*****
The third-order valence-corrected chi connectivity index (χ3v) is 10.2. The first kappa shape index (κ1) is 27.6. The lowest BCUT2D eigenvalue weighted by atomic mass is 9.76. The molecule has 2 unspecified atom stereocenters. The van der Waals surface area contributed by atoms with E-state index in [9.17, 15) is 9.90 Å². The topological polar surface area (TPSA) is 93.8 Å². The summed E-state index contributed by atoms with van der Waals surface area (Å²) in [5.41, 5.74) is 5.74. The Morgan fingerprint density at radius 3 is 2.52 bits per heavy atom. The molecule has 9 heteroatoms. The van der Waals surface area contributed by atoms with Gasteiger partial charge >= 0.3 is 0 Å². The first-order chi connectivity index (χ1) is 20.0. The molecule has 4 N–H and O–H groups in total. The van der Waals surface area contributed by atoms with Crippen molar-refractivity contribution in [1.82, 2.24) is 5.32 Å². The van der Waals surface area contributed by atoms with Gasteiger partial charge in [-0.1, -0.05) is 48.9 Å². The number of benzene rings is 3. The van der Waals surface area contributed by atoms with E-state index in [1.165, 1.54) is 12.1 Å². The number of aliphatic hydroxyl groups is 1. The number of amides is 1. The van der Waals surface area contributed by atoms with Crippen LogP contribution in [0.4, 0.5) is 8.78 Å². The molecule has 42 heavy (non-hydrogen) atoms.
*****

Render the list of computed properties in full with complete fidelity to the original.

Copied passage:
The third-order valence-corrected chi connectivity index (χ3v) is 10.2. The first kappa shape index (κ1) is 27.6. The lowest BCUT2D eigenvalue weighted by atomic mass is 9.76. The molecule has 2 unspecified atom stereocenters. The van der Waals surface area contributed by atoms with E-state index in [9.17, 15) is 9.90 Å². The topological polar surface area (TPSA) is 93.8 Å². The summed E-state index contributed by atoms with van der Waals surface area (Å²) in [5.41, 5.74) is 5.74. The Morgan fingerprint density at radius 3 is 2.52 bits per heavy atom. The molecule has 9 heteroatoms. The van der Waals surface area contributed by atoms with Gasteiger partial charge >= 0.3 is 0 Å². The first-order chi connectivity index (χ1) is 20.0. The molecule has 4 N–H and O–H groups in total. The van der Waals surface area contributed by atoms with Crippen molar-refractivity contribution in [1.82, 2.24) is 5.32 Å². The van der Waals surface area contributed by atoms with Gasteiger partial charge in [-0.1, -0.05) is 48.9 Å². The number of benzene rings is 3. The van der Waals surface area contributed by atoms with E-state index in [1.165, 1.54) is 12.1 Å². The number of aliphatic hydroxyl groups is 1. The number of amides is 1. The van der Waals surface area contributed by atoms with Crippen LogP contribution in [0.4, 0.5) is 8.78 Å². The molecule has 42 heavy (non-hydrogen) atoms.